U.S. House Committee on Oversight and Reform Releases Report on Price Fixing Investigations
On December 10, 2021, the U.S. House of Representatives’ Committee on Oversight and Reform released a staff report detailing the results of their multiyear investigation into U.S. drug pricing. The report found numerous drug companies raising prices “with abandon, especially when they succeed in delaying or blocking competition”. The report included internal documents revealing that manufacturers have raised prices specifically to meet ever-increasing revenue targets, which were often tied to higher executive bonuses, and efforts to shut down competition from the generic-drug industry by using anti-competitive strategies. As an example of just one of the categories of drugs investigated, the committee found that Eli Lilly, Novo Nordisk and Sanofi, makers of insulin, targeted the United States for price increases, causing Medicare to lose out on more than $16 billion in savings. Other drug companies investigated include Celgene and Bristol Myers Squibb (for Revlimid, which treats multiple myeloma and other forms of cancer), Teva (for Copaxone, a drug used to treat multiple sclerosis), Amgen (for Enbrel, which is used to treat rheumatoid arthritis and other inflammatory diseases, and for Sensipar, which is used to treat the effects of kidney failure and parathyroid cancer), Novartis (for Gleevec, a drug for treating chronic myeloid leukemia as well as other cancers and rare diseases), and Mallinckrodt (for H.P. Acthar Gel, a drug used to treat a rare infant seizure disorder and other autoimmune and inflammatory disorders).
In September and October of 2020, the House Committee on Oversight and Reform held a series of hearings in a wide-ranging investigation into the skyrocketing prices of prescription drugs. Top executives from Celgene, Bristol Myers Squibb, Teva, Amgen, Novartis, and Mallinckrodt were called to testify about unsustainable price increases. In conjunction with the testimony, the Committee released reports from a review of internal company emails and presentations gathered in the investigation, often contradicting the pricing justifications that the drug manufacturers have delivered to lawmakers and consumers.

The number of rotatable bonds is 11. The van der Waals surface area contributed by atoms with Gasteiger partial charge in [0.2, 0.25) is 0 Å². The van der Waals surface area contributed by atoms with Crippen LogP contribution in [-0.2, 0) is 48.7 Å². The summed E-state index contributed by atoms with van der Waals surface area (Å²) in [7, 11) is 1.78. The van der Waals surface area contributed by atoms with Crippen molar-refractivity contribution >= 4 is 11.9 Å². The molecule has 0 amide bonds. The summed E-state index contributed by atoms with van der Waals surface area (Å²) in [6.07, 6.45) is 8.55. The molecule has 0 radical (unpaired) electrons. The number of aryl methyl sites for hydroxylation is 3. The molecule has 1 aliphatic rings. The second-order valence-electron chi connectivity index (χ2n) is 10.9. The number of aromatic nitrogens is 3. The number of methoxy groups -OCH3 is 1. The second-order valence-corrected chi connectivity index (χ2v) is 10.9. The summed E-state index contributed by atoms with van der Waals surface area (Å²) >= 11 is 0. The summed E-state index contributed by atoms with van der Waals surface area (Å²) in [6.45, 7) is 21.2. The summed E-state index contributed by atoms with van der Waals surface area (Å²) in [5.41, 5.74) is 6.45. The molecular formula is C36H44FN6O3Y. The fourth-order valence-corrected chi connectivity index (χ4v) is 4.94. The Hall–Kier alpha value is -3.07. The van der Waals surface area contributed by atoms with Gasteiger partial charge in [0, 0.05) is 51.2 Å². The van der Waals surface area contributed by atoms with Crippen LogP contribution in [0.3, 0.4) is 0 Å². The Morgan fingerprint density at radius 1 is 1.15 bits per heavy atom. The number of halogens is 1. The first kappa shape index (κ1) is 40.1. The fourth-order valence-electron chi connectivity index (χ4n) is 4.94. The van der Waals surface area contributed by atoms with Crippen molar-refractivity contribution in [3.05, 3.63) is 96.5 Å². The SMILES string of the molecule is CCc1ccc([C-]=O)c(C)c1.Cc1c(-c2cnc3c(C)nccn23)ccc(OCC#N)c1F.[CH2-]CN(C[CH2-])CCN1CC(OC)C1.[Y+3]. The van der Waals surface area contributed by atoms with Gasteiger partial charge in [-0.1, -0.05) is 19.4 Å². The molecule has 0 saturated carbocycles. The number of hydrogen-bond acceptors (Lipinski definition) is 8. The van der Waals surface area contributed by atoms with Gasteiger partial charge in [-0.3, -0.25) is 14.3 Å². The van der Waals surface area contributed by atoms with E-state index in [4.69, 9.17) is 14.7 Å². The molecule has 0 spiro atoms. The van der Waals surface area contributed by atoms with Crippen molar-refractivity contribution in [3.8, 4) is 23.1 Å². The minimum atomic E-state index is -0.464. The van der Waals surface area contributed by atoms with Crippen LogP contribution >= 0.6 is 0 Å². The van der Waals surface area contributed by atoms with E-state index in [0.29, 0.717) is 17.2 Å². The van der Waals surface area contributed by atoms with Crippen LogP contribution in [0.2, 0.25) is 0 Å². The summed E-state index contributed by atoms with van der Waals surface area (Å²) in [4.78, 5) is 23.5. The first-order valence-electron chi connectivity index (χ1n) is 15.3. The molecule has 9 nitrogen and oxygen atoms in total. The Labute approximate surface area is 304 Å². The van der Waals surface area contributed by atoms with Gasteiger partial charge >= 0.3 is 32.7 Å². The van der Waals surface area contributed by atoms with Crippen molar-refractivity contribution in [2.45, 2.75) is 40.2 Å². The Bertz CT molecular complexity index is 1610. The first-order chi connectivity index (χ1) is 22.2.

The investigation uncovered new details about the specific tactics drug companies are using to raise prices, maximize profits, and suppress competition. The Committee found that drug companies are taking advantage of the federal law that prohibits Medicare from negotiating lower prices directly with drug companies, and that internal company documents show that manufacturers’ claims that price increases are due to rebates and R&D costs are pretextual. For example, internal communications show that pricing decisions made by Celgene, and later Bristol Meyers Squibb, executives were driven almost exclusively by the need to meet company revenue targets and shareholder earnings goals, leading directly to higher executive bonuses.
The U.S. patent system was found to have regularly been manipulated by drugmakers, allowing brand name drug companies to extend their monopolies. Teva, AbbVie, Sanofi, and Pfizer were all found to have engaged in product hopping schemes. For example, in 2018, Pfizer launched a controlled-release version of its blockbuster pain management drug Lyrica. Although Pfizer asserted publicly that the controlled-release version was more convenient for patients than the prior formulation, internal company documents obtained by the Committee described it as an “anchor” to the company’s life-cycle management for Lyrica.